There is a fair deal of literature on the implementation of brushless motor control but here is an overview.
To understand the differences between commutation waveforms it is important to understand how brushless motors operate.
A three phase (two pole) motor will have three coils around a single magnet in the center. The goal is to energize the coils in sequence so that the shaft of the motor (and its magnet) rotates.
There are two magnetic fields that are important here, the field of the rotor (rotating magnet) and the field of the stator (static coils):
We refer to the direction of the magnetic field as its "flux vector" because it sounds super cool. The most important thing to learn from this image is that you want the two magnetic fields to be at right angles to each other. This maximizes efficiency and torque.
The dumbest commutation scheme is trapezoidal. Using either hall sensors or back EMF from the motor, it is possible to determine if the motor is in one of a discrete number of positions and perform on/off control on one or two coils to lead the magnetic field around the motor:
Because there might only be six separate orientations for the stator field, the flux vector of the motor could be anywhere from 60-120 degrees (instead of the desired 90) and therefore you get torque ripple and poor efficiency.
An obvious solution here is to switch to sinusoidal commutation and just smooth out the waveform:
If you know the exact orientation of the rotor you can just do some trig to calculate the exact PWM duty cycle to apply to each coil in order to keep the flux vector at 90 degrees and bam you have a beautiful 90 degree flux vector. (The rotor orientation can be determined via encoder, interpolation or more advanced estimation such as a kalman filter).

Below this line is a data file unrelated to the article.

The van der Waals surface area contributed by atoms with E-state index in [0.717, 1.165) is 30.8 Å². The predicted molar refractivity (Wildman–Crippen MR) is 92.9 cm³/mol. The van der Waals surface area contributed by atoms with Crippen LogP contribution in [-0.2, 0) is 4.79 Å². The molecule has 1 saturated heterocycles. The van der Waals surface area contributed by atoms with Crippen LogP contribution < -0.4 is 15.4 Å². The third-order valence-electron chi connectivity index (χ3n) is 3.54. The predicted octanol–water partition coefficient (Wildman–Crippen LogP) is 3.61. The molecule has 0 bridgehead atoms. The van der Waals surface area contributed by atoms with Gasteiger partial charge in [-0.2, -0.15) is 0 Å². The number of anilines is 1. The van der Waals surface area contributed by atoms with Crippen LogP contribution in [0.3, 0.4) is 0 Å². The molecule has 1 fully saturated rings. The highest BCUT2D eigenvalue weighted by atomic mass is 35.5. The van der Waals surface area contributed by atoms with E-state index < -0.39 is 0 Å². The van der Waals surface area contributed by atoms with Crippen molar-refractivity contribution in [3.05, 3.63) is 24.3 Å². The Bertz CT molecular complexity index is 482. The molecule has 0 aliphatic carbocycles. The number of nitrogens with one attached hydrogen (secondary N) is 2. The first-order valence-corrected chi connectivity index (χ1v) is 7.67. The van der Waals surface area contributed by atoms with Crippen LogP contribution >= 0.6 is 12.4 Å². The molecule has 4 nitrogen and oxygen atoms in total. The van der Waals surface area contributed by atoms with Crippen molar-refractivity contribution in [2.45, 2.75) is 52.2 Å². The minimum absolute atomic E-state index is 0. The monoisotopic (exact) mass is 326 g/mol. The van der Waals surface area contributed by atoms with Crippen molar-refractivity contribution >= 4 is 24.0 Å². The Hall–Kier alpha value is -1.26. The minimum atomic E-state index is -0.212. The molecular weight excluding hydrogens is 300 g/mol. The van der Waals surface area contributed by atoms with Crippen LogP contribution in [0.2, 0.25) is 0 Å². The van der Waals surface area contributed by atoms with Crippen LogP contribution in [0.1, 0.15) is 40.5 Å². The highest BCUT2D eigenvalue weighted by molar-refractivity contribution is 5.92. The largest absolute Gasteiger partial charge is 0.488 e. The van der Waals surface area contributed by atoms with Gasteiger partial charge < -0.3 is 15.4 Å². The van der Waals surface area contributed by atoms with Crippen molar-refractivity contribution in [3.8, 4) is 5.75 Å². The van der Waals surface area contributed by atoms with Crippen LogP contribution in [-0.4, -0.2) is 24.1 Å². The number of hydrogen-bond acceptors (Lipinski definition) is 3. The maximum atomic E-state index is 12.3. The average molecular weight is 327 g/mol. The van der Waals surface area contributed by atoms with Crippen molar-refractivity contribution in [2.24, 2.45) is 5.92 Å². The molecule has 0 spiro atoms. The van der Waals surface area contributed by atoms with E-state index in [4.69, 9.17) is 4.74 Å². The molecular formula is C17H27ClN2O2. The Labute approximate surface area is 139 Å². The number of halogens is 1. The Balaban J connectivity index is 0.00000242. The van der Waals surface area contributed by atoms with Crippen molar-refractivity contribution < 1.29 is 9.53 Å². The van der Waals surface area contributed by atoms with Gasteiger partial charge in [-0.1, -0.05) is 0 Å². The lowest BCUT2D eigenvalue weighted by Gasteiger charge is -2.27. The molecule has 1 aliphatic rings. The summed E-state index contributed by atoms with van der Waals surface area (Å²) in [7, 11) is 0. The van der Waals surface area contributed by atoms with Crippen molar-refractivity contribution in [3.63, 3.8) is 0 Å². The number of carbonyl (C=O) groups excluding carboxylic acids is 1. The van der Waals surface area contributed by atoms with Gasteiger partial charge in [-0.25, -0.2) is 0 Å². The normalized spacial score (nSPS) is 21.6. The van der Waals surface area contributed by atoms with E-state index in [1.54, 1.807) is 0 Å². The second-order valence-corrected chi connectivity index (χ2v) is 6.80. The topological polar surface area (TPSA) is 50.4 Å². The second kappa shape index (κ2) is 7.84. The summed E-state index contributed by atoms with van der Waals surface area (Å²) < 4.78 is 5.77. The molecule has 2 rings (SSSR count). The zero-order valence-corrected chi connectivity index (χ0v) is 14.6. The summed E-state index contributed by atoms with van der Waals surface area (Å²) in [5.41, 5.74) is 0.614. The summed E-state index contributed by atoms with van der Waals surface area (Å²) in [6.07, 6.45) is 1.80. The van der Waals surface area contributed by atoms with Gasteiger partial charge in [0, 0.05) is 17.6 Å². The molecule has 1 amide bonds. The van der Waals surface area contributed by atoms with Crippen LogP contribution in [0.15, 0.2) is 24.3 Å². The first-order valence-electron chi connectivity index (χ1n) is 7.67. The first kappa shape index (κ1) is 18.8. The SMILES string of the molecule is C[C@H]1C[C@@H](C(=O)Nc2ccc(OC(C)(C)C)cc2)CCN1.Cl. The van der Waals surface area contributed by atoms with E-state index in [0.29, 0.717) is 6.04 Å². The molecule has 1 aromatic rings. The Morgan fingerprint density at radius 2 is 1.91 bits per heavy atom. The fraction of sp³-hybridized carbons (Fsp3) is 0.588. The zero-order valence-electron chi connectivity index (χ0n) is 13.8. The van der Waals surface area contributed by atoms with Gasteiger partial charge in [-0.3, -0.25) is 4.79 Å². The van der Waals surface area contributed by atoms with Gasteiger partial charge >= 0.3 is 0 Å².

So right now you might be wondering how you can do better than sinusoidal commutation. The key flaw of sinusoidal commutation is that the outputs are sent straight to PWM. Because of coil inductance, the current (and therefore flux vector) will lag behind the commanded values and as the motor approaches its top speed the flux vector will be at 80 or 70 degrees instead of 90.
This is why sinusoidal commutation has poor high speed performance.
This finally brings us to flux-vector control which is a name given to (often proprietary) control algorithms that attempt to ensure the magnetic flux stays at 90 degrees even at high speeds. The simplest way to do this would be to lead the field by, for example, 90-120 degrees depending on how fast you are going, knowing that the actual magnetic flux will lag.
More robust solutions involve PID/feedforward to accurately control the current going through each phase. Every servo manufacturer has their own in-house algorithm so I am sure there is some pretty complicated stuff at the bleeding edge.
To put it in simplest terms, flux vector control is sinusoidal control of the current going to each phase (instead of just the PWM duty cycle).
The line between sinusoidal/flux vector is pretty vague since some companies perform advanced control on their "sinusoidal" drives (which essentially makes them flux vector). Also, since you can technically call almost anything flux vector control the quality of implementations can vary.